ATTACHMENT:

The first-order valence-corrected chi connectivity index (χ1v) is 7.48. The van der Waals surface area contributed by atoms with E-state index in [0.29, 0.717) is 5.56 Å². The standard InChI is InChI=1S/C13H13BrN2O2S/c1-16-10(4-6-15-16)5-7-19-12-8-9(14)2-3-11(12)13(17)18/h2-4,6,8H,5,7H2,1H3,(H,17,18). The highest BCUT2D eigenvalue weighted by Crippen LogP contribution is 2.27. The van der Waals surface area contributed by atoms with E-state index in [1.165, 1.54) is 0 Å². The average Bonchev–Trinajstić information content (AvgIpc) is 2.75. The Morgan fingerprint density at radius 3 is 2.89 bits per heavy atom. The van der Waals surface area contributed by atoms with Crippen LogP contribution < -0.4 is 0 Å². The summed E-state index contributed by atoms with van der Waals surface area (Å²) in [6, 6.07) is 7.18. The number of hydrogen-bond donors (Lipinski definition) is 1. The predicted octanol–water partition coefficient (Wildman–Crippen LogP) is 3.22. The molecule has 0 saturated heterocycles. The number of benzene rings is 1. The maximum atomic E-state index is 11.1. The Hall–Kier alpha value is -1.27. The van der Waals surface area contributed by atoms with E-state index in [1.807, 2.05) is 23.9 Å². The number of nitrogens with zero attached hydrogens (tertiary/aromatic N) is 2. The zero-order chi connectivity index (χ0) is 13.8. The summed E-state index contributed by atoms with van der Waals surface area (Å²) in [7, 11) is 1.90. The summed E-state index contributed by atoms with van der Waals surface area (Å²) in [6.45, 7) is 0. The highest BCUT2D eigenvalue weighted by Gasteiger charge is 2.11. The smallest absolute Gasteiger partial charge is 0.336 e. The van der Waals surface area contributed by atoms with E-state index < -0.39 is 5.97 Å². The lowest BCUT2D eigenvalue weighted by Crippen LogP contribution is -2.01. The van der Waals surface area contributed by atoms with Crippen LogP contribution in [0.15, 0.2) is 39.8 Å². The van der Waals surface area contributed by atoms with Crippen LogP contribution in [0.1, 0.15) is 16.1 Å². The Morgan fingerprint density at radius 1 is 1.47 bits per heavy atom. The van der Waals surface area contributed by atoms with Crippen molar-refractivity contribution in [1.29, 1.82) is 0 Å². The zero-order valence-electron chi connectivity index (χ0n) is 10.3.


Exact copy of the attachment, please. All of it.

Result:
The first-order valence-corrected chi connectivity index (χ1v) is 7.48. The van der Waals surface area contributed by atoms with E-state index in [0.29, 0.717) is 5.56 Å². The standard InChI is InChI=1S/C13H13BrN2O2S/c1-16-10(4-6-15-16)5-7-19-12-8-9(14)2-3-11(12)13(17)18/h2-4,6,8H,5,7H2,1H3,(H,17,18). The highest BCUT2D eigenvalue weighted by Crippen LogP contribution is 2.27. The van der Waals surface area contributed by atoms with E-state index in [1.165, 1.54) is 0 Å². The average Bonchev–Trinajstić information content (AvgIpc) is 2.75. The Morgan fingerprint density at radius 3 is 2.89 bits per heavy atom. The van der Waals surface area contributed by atoms with Crippen LogP contribution < -0.4 is 0 Å². The summed E-state index contributed by atoms with van der Waals surface area (Å²) in [6, 6.07) is 7.18. The number of hydrogen-bond donors (Lipinski definition) is 1. The predicted octanol–water partition coefficient (Wildman–Crippen LogP) is 3.22. The molecule has 0 saturated heterocycles. The number of benzene rings is 1. The maximum atomic E-state index is 11.1. The Hall–Kier alpha value is -1.27. The van der Waals surface area contributed by atoms with E-state index in [1.807, 2.05) is 23.9 Å². The number of nitrogens with zero attached hydrogens (tertiary/aromatic N) is 2. The zero-order chi connectivity index (χ0) is 13.8. The summed E-state index contributed by atoms with van der Waals surface area (Å²) in [7, 11) is 1.90. The summed E-state index contributed by atoms with van der Waals surface area (Å²) in [6.45, 7) is 0. The highest BCUT2D eigenvalue weighted by Gasteiger charge is 2.11. The smallest absolute Gasteiger partial charge is 0.336 e. The van der Waals surface area contributed by atoms with E-state index < -0.39 is 5.97 Å². The lowest BCUT2D eigenvalue weighted by Crippen LogP contribution is -2.01. The van der Waals surface area contributed by atoms with Crippen LogP contribution in [0.15, 0.2) is 39.8 Å². The van der Waals surface area contributed by atoms with Crippen LogP contribution in [0.1, 0.15) is 16.1 Å². The Morgan fingerprint density at radius 1 is 1.47 bits per heavy atom. The van der Waals surface area contributed by atoms with Crippen molar-refractivity contribution in [1.29, 1.82) is 0 Å². The zero-order valence-electron chi connectivity index (χ0n) is 10.3.